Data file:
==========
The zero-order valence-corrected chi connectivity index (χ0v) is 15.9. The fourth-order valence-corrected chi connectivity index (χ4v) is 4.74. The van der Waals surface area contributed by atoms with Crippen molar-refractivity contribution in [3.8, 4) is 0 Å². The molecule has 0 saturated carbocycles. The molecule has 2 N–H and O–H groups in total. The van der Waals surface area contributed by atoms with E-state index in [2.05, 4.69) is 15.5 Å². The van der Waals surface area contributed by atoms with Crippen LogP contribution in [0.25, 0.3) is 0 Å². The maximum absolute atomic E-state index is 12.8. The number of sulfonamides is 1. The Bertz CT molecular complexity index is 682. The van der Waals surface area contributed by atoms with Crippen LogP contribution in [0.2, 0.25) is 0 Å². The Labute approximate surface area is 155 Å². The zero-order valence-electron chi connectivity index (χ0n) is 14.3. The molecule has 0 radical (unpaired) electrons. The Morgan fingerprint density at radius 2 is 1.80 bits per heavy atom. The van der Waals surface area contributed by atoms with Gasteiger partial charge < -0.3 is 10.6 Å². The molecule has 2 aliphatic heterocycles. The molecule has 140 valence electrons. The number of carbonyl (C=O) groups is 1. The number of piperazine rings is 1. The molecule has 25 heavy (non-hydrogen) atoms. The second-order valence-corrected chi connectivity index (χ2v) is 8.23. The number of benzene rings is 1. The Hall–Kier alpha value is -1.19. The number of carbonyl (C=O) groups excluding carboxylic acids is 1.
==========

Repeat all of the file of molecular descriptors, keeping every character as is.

The zero-order valence-corrected chi connectivity index (χ0v) is 15.9. The fourth-order valence-corrected chi connectivity index (χ4v) is 4.74. The van der Waals surface area contributed by atoms with Crippen molar-refractivity contribution in [3.8, 4) is 0 Å². The molecule has 0 saturated carbocycles. The molecule has 2 N–H and O–H groups in total. The van der Waals surface area contributed by atoms with E-state index in [2.05, 4.69) is 15.5 Å². The van der Waals surface area contributed by atoms with Crippen LogP contribution in [0.25, 0.3) is 0 Å². The maximum absolute atomic E-state index is 12.8. The number of sulfonamides is 1. The Bertz CT molecular complexity index is 682. The van der Waals surface area contributed by atoms with Crippen LogP contribution in [0.2, 0.25) is 0 Å². The Labute approximate surface area is 155 Å². The zero-order valence-electron chi connectivity index (χ0n) is 14.3. The molecule has 0 radical (unpaired) electrons. The Morgan fingerprint density at radius 2 is 1.80 bits per heavy atom. The van der Waals surface area contributed by atoms with Gasteiger partial charge < -0.3 is 10.6 Å². The molecule has 2 aliphatic heterocycles. The molecule has 140 valence electrons. The number of carbonyl (C=O) groups is 1. The number of piperazine rings is 1. The molecule has 25 heavy (non-hydrogen) atoms. The second-order valence-corrected chi connectivity index (χ2v) is 8.23. The number of benzene rings is 1. The Hall–Kier alpha value is -1.19. The number of carbonyl (C=O) groups excluding carboxylic acids is 1.